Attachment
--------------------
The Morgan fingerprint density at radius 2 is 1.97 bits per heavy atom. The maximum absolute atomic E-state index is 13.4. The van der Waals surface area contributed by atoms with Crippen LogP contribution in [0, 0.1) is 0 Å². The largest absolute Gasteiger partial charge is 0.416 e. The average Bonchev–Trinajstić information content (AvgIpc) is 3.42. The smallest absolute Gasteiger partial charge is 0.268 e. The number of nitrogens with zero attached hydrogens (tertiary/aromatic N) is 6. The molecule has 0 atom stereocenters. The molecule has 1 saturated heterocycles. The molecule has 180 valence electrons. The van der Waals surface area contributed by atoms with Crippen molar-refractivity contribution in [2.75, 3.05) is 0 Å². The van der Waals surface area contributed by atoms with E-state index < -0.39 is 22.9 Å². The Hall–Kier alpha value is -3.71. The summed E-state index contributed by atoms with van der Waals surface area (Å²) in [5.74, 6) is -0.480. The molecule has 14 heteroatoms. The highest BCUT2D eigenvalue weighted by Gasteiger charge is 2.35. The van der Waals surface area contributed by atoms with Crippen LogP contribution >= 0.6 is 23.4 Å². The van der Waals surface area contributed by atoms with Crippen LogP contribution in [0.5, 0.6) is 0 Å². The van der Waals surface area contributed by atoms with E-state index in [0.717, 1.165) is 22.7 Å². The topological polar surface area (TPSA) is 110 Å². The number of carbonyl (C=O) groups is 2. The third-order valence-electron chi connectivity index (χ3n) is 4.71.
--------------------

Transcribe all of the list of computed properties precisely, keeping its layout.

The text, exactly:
The Morgan fingerprint density at radius 2 is 1.97 bits per heavy atom. The maximum absolute atomic E-state index is 13.4. The van der Waals surface area contributed by atoms with Crippen LogP contribution in [0, 0.1) is 0 Å². The largest absolute Gasteiger partial charge is 0.416 e. The average Bonchev–Trinajstić information content (AvgIpc) is 3.42. The smallest absolute Gasteiger partial charge is 0.268 e. The number of nitrogens with zero attached hydrogens (tertiary/aromatic N) is 6. The molecule has 0 atom stereocenters. The molecule has 1 saturated heterocycles. The molecule has 180 valence electrons. The van der Waals surface area contributed by atoms with Crippen molar-refractivity contribution in [2.75, 3.05) is 0 Å². The van der Waals surface area contributed by atoms with E-state index < -0.39 is 22.9 Å². The Hall–Kier alpha value is -3.71. The summed E-state index contributed by atoms with van der Waals surface area (Å²) in [5.74, 6) is -0.480. The molecule has 14 heteroatoms. The highest BCUT2D eigenvalue weighted by Gasteiger charge is 2.35. The van der Waals surface area contributed by atoms with Crippen LogP contribution >= 0.6 is 23.4 Å². The van der Waals surface area contributed by atoms with Crippen LogP contribution in [0.5, 0.6) is 0 Å². The van der Waals surface area contributed by atoms with E-state index in [0.717, 1.165) is 22.7 Å². The topological polar surface area (TPSA) is 110 Å². The number of carbonyl (C=O) groups is 2. The third-order valence-electron chi connectivity index (χ3n) is 4.71.